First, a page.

I remember sitting in the lunchroom at work, listening attentively as Lisa talked about another recent court hearing. Lisa, a brassy and fiery young mother of two children, was quite open about the conflicts between her and her ex-husband, and she would narrate the details to anyone who would listen. Raising her voice in righteous anger she would say, "If he thinks he's going to avoid paying child support while he's living it up with his girlfriend, he's wrong!" Most people at work got tired of hearing about it - except for me that is. When Lisa talked, I listened. Sometimes I would gather up enough courage to ask her a question or two about her attorney or family law.
One day, Lisa came to my office to deliver some files. She sat down and asked me why I was so interested in all the "court stuff". I figured she deserved an honest answer. So, I told her about my situation. "I am a single father," I explained, "and I've been thinking lately of pursuing sole physical custody of my daughter."
"Well, you should do it, and you're going to need a good attorney," she said without hesitation. "I'll give you my attorney's card." "She's helped me out a lot; she gets the job done. Plus, she won't rip you off like my last attorney did." Lisa had provided me with my first lesson in selecting an attorney, and she gave me the push that I needed.
Although I now had a referral for a good attorney, I agonized for weeks about making that first appointment. I was barely earning enough money to pay my bills, and I knew that the legal fees would mount up fast. But, I understood that getting proper legal representation would pay off in the long run. If I didn't hire an attorney now, there was a strong possibility that I would pay a higher price further down the road. Besides, my child was worth it, and I knew that I had to do whatever I could to provide her with more stability and security even if it meant going into debt.
There are times when it is important to make it clear from the start that there will not be any passivity when it comes to your child's best interest and your rights. I'm certainly not suggesting that you should not negotiate or compromise because being flexible can save you a lot of grief and money. There are some matters, however, that cannot be negotiated or compromised and hiring an attorney is necessary.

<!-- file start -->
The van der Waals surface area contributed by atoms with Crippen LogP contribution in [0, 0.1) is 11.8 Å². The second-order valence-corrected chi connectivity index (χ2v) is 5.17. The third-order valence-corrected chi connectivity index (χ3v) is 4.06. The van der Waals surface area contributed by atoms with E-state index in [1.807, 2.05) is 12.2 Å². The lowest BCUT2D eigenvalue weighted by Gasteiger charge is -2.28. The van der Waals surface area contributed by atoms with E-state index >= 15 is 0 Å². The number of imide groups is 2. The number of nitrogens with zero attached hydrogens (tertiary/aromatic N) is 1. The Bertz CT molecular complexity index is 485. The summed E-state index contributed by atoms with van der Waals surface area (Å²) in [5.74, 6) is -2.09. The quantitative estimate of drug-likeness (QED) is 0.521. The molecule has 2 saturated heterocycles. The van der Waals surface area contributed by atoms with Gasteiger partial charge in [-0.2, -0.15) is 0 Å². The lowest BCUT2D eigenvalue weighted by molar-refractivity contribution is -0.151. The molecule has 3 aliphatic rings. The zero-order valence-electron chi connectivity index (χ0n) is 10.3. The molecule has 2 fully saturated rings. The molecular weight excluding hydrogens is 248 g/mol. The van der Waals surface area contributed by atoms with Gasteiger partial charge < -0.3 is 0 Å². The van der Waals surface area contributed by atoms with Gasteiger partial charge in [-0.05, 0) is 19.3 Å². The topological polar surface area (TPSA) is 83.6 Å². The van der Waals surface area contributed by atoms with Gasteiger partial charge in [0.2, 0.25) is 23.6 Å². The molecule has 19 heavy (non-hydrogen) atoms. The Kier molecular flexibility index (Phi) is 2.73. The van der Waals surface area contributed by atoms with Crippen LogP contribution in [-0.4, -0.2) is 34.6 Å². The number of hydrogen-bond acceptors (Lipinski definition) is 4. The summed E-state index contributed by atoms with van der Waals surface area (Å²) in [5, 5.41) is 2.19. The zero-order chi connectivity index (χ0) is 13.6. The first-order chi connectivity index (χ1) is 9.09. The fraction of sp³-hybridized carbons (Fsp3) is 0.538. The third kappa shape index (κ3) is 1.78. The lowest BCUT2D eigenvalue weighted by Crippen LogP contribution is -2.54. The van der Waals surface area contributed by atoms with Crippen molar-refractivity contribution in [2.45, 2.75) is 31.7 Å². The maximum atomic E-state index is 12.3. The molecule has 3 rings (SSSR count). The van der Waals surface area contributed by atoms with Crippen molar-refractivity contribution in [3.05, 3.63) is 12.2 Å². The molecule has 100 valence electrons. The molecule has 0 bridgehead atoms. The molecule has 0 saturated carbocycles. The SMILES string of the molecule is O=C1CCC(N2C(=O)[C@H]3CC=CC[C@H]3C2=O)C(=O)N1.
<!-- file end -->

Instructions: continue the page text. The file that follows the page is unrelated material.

If you decide that you need to hire an attorney, here are a few things to consider as you shop around:
Try to avoid choosing an attorney blindly
-such as choosing one randomly from the yellow pages. The best way to find a good attorney is by asking people that you know and trust such as friends, family, co-workers, ministers, doctors, social workers, teachers, or business associates.
Be open to hiring a female attorney if one is recommended.
Regrettably, some single fathers are reluctant to hire female attorneys, many of whom are more skilled at making a case for custody, visitation, or child support.
Look for attorneys whose practice is exclusively devoted to family law.
Family law has changed considerably over the past few years; it is more complex. An attorney who specializes in family law is usually more skilled in the practice of family law.
Choose an attorney who is "aggressive" in the right way.
You want an attorney who will aggressively work your case while aggressively keeping costs down. Avoid attorneys who are mean, hostile, disrespectful, rude, and otherwise unprofessional. (It's best to avoid venting your anger by way of your attorney or the legal system.)
Hire an attorney who is familiar with the district court judges that could be assigned to your case.
Select an attorney who is honest and direct.
Be cautious of attorneys who guarantee results.
Consider hiring an attorney who communicates well and who can relate well with you.
Ask the attorney about how much experience they have handling similar cases.
Keep in mind, though, that some talented, young attorneys are very effective despite their lack of experience.
Do some comparison-shopping.
Are the fees reasonable? Are the fees are negotiable?